10.
Curr Opin Cardiol ; 35(3): 226-233, 2020 May.
Artigo em Inglês | MEDLINE | ID: mdl-32097179

RESUMO

PURPOSE OF REVIEW: With the exception of familial hypercholesterolaemia, the value of genetic testing for managing dyslipidaemias is not established. We review the genetics of major dyslipidaemias in context of clinical practice. RECENT FINDINGS: Genetic testing for familial hypercholesterolaemia is valuable to enhance diagnostic precision, cascade testing, risk prediction and the use of new medications. Hypertriglyceridaemia may be caused by rare recessive monogenic, or by polygenic, gene variants; genetic testing may be useful in the former, for which antisense therapy targeting apoC-III has been approved. Familial high-density lipoprotein deficiency is caused by specific genetic mutations, but there is no effective therapy. Familial combined hyperlipidaemia (FCHL) is caused by polygenic variants for which there is no specific gene testing panel. Familial dysbetalipoproteinaemia is less frequent and commonly caused by APOE ε2ε2 homozygosity; as with FCHL, it is responsive to lifestyle modifications and statins or/and fibrates. Elevated lipoprotein(a) is a quantitative genetic trait whose value in risk prediction over-rides genetic testing; treatment relies on RNA therapeutics. SUMMARY: Genetic testing is not at present commonly available for managing dyslipidaemias. Rapidly advancing technology may presage wider use, but its worth will require demonstration of cost-effectiveness and a healthcare workforce trained in genomic medicine.

13.
J Lipid Res ; 61(4): 537-545, 2020 Apr.
Artigo em Inglês | MEDLINE | ID: mdl-32060071

RESUMO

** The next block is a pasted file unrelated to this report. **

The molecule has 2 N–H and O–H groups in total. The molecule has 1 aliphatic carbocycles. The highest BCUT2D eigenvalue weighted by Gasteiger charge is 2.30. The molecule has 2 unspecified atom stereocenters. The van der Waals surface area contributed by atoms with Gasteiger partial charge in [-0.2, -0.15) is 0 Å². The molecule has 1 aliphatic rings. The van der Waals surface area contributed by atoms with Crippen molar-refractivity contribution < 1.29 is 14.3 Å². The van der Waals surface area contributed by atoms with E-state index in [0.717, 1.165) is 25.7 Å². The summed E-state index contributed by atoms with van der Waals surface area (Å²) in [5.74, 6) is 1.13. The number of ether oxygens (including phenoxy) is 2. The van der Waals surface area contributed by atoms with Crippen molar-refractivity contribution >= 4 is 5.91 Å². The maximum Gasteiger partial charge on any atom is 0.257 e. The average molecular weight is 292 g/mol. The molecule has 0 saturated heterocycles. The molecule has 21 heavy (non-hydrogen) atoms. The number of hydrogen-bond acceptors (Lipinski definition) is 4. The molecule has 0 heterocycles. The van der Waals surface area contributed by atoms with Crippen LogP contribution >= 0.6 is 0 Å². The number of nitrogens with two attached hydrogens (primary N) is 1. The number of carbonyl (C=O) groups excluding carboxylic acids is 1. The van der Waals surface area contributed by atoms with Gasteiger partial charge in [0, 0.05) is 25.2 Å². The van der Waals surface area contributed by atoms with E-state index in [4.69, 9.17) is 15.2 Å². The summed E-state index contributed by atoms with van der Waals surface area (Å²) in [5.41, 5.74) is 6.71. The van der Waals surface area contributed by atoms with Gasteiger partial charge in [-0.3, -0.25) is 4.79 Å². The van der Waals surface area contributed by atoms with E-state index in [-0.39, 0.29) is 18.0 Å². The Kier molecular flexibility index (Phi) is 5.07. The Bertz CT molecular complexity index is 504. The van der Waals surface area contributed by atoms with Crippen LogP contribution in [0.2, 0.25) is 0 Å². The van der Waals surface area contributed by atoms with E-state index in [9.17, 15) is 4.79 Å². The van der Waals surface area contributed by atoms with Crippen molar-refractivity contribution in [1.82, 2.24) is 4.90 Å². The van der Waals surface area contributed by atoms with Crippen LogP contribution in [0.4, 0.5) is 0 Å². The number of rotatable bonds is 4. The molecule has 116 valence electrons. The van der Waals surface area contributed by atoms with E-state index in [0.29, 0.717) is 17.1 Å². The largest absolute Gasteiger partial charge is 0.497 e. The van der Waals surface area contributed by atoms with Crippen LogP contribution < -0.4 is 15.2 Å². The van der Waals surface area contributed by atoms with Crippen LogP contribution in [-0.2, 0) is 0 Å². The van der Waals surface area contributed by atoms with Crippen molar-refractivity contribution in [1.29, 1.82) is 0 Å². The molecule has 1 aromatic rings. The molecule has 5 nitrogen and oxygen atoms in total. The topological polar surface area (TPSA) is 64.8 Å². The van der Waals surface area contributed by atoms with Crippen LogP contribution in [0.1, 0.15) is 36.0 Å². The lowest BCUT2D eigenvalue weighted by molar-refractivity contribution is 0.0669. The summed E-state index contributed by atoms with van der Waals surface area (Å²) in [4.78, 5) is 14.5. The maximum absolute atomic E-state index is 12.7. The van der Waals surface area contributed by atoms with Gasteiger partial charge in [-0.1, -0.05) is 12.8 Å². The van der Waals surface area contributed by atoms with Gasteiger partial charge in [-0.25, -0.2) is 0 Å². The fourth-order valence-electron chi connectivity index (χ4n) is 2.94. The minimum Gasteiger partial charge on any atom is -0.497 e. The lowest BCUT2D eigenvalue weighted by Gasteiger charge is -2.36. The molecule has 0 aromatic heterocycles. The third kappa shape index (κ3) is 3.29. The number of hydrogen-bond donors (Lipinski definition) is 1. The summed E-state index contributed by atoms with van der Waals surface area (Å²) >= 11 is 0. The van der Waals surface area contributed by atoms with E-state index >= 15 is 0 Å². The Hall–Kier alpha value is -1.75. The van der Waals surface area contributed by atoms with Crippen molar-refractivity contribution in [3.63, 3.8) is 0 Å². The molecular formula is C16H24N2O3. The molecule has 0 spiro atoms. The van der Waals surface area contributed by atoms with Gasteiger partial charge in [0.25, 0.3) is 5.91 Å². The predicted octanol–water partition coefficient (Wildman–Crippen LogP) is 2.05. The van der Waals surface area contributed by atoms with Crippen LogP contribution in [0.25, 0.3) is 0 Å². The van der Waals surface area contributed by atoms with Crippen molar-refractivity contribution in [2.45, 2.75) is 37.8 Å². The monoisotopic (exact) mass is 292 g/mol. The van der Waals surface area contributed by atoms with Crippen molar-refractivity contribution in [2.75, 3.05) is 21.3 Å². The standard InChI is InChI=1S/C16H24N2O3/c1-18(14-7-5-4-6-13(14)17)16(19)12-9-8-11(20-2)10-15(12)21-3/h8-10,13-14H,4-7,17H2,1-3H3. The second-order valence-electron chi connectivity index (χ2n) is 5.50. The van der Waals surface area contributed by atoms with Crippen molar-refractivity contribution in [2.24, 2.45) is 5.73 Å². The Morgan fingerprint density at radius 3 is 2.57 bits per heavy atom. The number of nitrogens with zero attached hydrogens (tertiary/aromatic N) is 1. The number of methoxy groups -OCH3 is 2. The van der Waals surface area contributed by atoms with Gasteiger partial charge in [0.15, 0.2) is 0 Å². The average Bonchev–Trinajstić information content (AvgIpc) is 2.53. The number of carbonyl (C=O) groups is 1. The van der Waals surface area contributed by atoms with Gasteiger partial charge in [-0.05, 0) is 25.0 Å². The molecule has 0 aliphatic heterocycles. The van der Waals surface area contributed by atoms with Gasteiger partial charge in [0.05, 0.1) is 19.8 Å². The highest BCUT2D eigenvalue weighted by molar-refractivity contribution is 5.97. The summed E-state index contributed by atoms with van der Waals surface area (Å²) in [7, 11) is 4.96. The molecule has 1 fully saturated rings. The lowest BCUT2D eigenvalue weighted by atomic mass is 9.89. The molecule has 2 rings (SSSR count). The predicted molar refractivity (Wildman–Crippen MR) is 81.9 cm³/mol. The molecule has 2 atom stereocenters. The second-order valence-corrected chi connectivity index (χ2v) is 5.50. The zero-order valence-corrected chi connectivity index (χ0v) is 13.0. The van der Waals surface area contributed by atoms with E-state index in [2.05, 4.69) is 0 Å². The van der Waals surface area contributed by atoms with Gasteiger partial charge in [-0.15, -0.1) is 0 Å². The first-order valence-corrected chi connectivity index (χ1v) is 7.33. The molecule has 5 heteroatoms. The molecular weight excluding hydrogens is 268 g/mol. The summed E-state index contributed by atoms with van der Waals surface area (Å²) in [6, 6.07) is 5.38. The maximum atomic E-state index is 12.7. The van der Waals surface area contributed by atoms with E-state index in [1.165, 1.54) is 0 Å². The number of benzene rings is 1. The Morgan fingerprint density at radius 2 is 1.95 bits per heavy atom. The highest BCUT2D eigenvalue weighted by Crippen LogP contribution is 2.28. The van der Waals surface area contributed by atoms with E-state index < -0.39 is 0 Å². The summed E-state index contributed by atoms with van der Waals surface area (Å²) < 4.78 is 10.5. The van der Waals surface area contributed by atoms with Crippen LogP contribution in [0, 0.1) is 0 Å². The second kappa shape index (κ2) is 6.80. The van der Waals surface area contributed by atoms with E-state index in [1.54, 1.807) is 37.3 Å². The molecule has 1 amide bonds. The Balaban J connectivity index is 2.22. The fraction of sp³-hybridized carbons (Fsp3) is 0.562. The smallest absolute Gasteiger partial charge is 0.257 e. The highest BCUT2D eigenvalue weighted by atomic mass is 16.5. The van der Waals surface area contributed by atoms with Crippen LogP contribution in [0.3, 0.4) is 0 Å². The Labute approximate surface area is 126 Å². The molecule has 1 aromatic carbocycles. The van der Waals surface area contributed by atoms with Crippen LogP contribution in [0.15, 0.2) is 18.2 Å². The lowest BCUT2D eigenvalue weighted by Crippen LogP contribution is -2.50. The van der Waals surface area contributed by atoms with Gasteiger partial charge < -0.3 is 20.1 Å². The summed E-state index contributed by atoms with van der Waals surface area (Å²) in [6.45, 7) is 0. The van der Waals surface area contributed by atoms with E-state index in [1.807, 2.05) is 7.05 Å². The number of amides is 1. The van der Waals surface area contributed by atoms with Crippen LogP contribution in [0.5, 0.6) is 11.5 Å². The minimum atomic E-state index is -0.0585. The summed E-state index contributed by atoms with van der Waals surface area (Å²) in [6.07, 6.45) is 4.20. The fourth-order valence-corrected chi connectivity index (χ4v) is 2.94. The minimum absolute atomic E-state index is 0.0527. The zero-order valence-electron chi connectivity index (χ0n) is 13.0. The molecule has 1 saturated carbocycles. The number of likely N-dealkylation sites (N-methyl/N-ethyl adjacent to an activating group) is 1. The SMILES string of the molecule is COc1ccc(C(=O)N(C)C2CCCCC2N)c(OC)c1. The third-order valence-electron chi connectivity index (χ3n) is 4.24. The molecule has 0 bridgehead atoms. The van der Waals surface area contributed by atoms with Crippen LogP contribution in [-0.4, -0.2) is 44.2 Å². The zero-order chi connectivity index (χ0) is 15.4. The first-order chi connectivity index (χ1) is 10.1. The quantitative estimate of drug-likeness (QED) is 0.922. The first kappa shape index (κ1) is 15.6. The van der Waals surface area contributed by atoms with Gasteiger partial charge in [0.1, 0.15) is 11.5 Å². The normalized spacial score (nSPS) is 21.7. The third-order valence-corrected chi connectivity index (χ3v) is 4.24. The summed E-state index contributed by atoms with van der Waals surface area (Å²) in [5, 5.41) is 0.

CVD is the leading cause of death worldwide, and genetic investigations into the human lipidome may provide insight into CVD risk. The aim of this study was to estimate the heritability of circulating lipid species and their genetic correlation with CVD traits. Targeted lipidomic profiling was performed on 4,492 participants from the Busselton Family Heart Study to quantify the major fatty acids of 596 lipid species from 33 classes. We estimated narrow-sense heritabilities of lipid species/classes and their genetic correlations with eight CVD traits: BMI, HDL-C, LDL-C, triglycerides, total cholesterol, waist-hip ratio, systolic blood pressure, and diastolic blood pressure. We report heritabilities and genetic correlations of new lipid species/subclasses, including acylcarnitine (AC), ubiquinone, sulfatide, and oxidized cholesteryl esters. Over 99% of lipid species were significantly heritable (h2: 0.06-0.50) and all lipid classes were significantly heritable (h2: 0.14-0.50). The monohexosylceramide and AC classes had the highest median heritabilities (h2 = 0.43). The largest genetic correlation was between clinical triglycerides and total diacylglycerol (rg = 0.88). We observed novel positive genetic correlations between clinical triglycerides and phosphatidylglycerol species (rg: 0.64-0.82), and HDL-C and alkenylphosphatidylcholine species (rg: 0.45-0.74). Overall, 51% of the 4,768 lipid species-CVD trait genetic correlations were statistically significant after correction for multiple comparisons. This is the largest lipidomic study to address the heritability of lipids and their genetic correlation with CVD traits. Future work includes identifying putative causal genetic variants for lipid species and CVD using genome-wide SNP and whole-genome sequencing data.